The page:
Jerry The Geek said...

Bob in Oregon continues to compete with his Norinco .45acp, and sweep the field in USPSA club matches. Well, perhaps it's not the gun, but the shooter.

For those of us who are less talented, having a "high-quality" custom good has a certain advantage: it looks really good on Video, as long as you don't look at the score sheet.

When competing in L10 or SS divisions, reliability is the key. Having a well broke in gun (which means you have got all the bugs out, and now you can just relax and shoot with confidence) seems to be the key.

And when has it not?

PS: I still continue to compete from time to time with my Beloved Kimber ... bought in 1999 for the exorbitant price of $283. Point and click every time.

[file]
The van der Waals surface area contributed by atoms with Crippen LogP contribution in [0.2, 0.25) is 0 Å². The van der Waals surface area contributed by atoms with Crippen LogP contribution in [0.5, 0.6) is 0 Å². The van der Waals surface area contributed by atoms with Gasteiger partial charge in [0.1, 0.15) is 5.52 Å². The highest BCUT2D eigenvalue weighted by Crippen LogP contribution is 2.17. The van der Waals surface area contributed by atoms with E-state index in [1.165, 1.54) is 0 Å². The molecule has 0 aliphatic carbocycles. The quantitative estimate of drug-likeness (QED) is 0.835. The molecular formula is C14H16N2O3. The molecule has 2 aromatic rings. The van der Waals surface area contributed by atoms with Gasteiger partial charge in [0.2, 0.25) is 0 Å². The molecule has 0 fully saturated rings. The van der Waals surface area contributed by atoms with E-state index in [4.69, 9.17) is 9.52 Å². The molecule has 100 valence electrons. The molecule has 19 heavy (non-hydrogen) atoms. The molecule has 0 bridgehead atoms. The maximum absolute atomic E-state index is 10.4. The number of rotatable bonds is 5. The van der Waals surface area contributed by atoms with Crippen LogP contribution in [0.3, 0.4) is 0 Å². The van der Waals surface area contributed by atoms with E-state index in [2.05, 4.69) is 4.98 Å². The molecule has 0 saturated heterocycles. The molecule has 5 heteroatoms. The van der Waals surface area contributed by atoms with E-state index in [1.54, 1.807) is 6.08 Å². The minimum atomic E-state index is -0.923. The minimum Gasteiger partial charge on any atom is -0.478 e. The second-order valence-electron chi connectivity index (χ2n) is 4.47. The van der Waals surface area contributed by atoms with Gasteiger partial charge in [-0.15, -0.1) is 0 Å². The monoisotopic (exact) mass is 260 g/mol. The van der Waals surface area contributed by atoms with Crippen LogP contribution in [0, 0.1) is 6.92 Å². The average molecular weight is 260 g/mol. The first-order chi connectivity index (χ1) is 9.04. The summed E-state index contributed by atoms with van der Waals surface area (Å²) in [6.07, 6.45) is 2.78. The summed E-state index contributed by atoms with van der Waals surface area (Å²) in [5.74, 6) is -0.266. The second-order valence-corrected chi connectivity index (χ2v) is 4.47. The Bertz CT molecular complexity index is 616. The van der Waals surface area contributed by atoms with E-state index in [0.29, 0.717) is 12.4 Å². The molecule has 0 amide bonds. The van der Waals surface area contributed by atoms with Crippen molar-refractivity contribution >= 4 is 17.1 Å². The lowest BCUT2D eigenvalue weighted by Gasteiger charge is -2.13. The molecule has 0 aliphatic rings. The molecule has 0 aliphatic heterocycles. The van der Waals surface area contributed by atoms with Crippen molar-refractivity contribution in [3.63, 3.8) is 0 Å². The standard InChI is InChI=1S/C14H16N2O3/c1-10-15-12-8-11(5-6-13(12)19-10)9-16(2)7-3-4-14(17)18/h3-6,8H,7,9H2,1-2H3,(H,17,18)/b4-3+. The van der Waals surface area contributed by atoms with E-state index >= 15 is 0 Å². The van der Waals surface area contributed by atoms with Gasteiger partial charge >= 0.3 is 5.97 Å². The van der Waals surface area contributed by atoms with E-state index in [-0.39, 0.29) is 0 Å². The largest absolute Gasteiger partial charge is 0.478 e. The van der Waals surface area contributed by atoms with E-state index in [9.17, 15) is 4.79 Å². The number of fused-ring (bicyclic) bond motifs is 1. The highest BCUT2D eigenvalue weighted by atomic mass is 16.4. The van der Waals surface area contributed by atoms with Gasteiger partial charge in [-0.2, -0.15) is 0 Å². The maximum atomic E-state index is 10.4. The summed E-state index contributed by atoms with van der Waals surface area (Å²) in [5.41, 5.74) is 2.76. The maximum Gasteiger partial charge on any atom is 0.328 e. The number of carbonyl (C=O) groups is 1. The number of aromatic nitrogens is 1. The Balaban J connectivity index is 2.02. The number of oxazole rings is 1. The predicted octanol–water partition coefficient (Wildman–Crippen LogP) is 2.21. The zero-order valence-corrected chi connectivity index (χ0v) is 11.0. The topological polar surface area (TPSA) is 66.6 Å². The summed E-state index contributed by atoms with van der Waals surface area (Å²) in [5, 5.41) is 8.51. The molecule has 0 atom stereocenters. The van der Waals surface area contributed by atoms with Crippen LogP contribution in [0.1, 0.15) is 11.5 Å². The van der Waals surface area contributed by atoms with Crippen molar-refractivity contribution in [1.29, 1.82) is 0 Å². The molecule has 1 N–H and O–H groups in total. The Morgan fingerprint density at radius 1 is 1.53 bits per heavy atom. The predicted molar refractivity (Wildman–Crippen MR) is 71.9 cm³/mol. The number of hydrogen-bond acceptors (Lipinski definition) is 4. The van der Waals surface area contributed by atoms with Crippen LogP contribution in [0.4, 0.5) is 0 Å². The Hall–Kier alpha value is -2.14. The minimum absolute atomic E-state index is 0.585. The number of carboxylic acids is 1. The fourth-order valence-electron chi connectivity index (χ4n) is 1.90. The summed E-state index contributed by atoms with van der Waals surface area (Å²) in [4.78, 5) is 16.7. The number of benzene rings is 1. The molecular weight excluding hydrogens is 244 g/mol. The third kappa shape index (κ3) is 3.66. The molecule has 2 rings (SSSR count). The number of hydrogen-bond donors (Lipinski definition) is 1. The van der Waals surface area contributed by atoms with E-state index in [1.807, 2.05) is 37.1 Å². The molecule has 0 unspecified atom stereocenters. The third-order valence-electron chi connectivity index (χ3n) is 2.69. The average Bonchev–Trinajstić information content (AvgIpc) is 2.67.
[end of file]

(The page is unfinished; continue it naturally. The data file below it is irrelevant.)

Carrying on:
Now, if I could just see the sights ....

Zef M. said...

1911's, oh don't start me on 'my precious'... lol. The best part about my 1911's is that they can suck all the money out of my wallet without me even knowing about it...

The only Taurus 1911 I've seen at the range only worked when you put the safety off, fired, put the safety on, took it off and fired. One shot wonder.

Now on the other hand, I have two Springfield's I'm not letting go of...

Granted my favorite 1911 was a used Wilson CQB I found at a pawn shop that I took to a Vicker's 1911 course and was 'touched' up by the master...

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Gun Holsters said...

1911's has always been my long time favorite!